the salary of employees, and expenditures that lead to local business activity.
  14. RP 776 – Reorganize CAB. ATO, and CAA to provide regulations to CAAP.
  15. AIRLINE PASSENGER LOAD FACTOR – Percentage of filled seats sold over the total number of seats of a
  16. GROUND SERVICES – Include all the ground handling tasks in the airport such as ramp, cargo, postal, flight
    operations, and surveillance services.
  17. EO 219 – Executive order establishing the Domestic and International Civil Aviation Liberalization Policy.
  18. OLIGOPOLY – A market structure in which a market or industry is dominated by a small number of large
    sellers or producers.
  1. Act No. 3996 – An act concerning the licensing of airmen and aircraft, inspection, air traffic rules, schedules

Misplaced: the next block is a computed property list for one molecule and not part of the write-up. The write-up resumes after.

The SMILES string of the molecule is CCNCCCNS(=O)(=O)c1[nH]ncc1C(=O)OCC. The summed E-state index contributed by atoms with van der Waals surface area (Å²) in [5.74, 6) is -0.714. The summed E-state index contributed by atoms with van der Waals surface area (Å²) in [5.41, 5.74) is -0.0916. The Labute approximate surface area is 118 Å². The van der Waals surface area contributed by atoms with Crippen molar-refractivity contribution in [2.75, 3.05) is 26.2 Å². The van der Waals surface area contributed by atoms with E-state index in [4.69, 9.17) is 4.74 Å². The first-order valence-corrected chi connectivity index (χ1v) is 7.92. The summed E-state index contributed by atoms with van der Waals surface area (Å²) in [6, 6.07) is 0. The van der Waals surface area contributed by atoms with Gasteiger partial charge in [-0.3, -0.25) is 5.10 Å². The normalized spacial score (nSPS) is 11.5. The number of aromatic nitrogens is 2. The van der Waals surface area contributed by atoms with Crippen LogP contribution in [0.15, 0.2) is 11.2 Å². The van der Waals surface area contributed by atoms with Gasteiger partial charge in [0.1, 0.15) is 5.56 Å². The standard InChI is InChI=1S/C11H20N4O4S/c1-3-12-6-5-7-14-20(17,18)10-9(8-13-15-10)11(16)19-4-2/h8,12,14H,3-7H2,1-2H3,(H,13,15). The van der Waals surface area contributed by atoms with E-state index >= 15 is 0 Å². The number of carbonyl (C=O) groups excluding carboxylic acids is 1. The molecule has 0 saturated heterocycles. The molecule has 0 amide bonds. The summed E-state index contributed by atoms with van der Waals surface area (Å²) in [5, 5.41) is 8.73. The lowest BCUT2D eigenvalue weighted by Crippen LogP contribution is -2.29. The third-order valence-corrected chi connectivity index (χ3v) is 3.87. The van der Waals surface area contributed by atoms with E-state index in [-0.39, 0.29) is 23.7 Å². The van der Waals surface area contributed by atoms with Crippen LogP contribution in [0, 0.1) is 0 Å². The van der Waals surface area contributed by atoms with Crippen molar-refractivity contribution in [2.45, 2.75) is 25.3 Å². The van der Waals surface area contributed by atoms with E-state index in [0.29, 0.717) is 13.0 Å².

and rates of aviation companies, and the enforcement of the law.


  1. CONFIGURATION DEVIATION LISTS (CDL) – Declared by mechanics when they approved the aircraft to fly
    even though some external parts of an aircraft are missing. The aircraft is airworthy even with missing
  2. MINIMUM EQUIPMENT LIST (MEL) – The aircraft is still airworthy even though some minor parts are
  3. ASSOCIATIVE METHOD – The statistical relationship between the forecasted (dependent) variable and
    explanatory (independent) variables.
  4. Out of Service Time – The time when the aircraft is unprofitable.
  5. 16 hours – Daily limit maximum flight time for pilots.
  6. 10 hours – Rest period of pilots when they reached 16 hours shift in a day.
  7. COMMONALITY – Operating a standardized fleet of aircraft that share common parts, and other
  8. RATIONALIZATION – Making a company more efficient by using quality equipment and hiring the right people.
  9. STANDARDIZATION – Simplifying things and processes to reduce cost.